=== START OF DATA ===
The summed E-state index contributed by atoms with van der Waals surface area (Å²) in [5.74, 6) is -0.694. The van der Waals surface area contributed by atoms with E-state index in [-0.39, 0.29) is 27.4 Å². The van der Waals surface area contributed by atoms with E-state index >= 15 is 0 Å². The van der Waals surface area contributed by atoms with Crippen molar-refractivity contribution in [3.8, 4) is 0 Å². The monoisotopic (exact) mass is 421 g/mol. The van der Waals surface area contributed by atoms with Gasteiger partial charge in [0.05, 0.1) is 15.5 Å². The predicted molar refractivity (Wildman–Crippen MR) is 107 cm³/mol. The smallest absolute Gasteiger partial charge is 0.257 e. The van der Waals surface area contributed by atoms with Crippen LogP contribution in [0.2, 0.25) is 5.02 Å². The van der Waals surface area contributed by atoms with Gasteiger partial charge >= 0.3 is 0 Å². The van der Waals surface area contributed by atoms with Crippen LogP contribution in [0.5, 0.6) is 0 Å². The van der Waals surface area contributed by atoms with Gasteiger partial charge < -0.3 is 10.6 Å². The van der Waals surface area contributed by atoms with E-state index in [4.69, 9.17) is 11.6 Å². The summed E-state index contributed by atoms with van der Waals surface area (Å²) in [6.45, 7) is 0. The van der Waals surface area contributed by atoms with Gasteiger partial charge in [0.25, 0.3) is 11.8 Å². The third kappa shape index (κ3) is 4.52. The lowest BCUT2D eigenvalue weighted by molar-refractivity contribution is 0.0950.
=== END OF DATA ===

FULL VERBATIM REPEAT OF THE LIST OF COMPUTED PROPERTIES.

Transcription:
The summed E-state index contributed by atoms with van der Waals surface area (Å²) in [5.74, 6) is -0.694. The van der Waals surface area contributed by atoms with E-state index in [-0.39, 0.29) is 27.4 Å². The van der Waals surface area contributed by atoms with E-state index >= 15 is 0 Å². The van der Waals surface area contributed by atoms with Crippen molar-refractivity contribution in [3.8, 4) is 0 Å². The monoisotopic (exact) mass is 421 g/mol. The van der Waals surface area contributed by atoms with Gasteiger partial charge in [0.05, 0.1) is 15.5 Å². The predicted molar refractivity (Wildman–Crippen MR) is 107 cm³/mol. The smallest absolute Gasteiger partial charge is 0.257 e. The van der Waals surface area contributed by atoms with Crippen LogP contribution in [0.2, 0.25) is 5.02 Å². The van der Waals surface area contributed by atoms with Gasteiger partial charge >= 0.3 is 0 Å². The van der Waals surface area contributed by atoms with Crippen LogP contribution in [0.5, 0.6) is 0 Å². The van der Waals surface area contributed by atoms with Gasteiger partial charge < -0.3 is 10.6 Å². The van der Waals surface area contributed by atoms with E-state index in [4.69, 9.17) is 11.6 Å². The summed E-state index contributed by atoms with van der Waals surface area (Å²) in [6.45, 7) is 0. The van der Waals surface area contributed by atoms with Gasteiger partial charge in [0.25, 0.3) is 11.8 Å². The third kappa shape index (κ3) is 4.52. The lowest BCUT2D eigenvalue weighted by molar-refractivity contribution is 0.0950.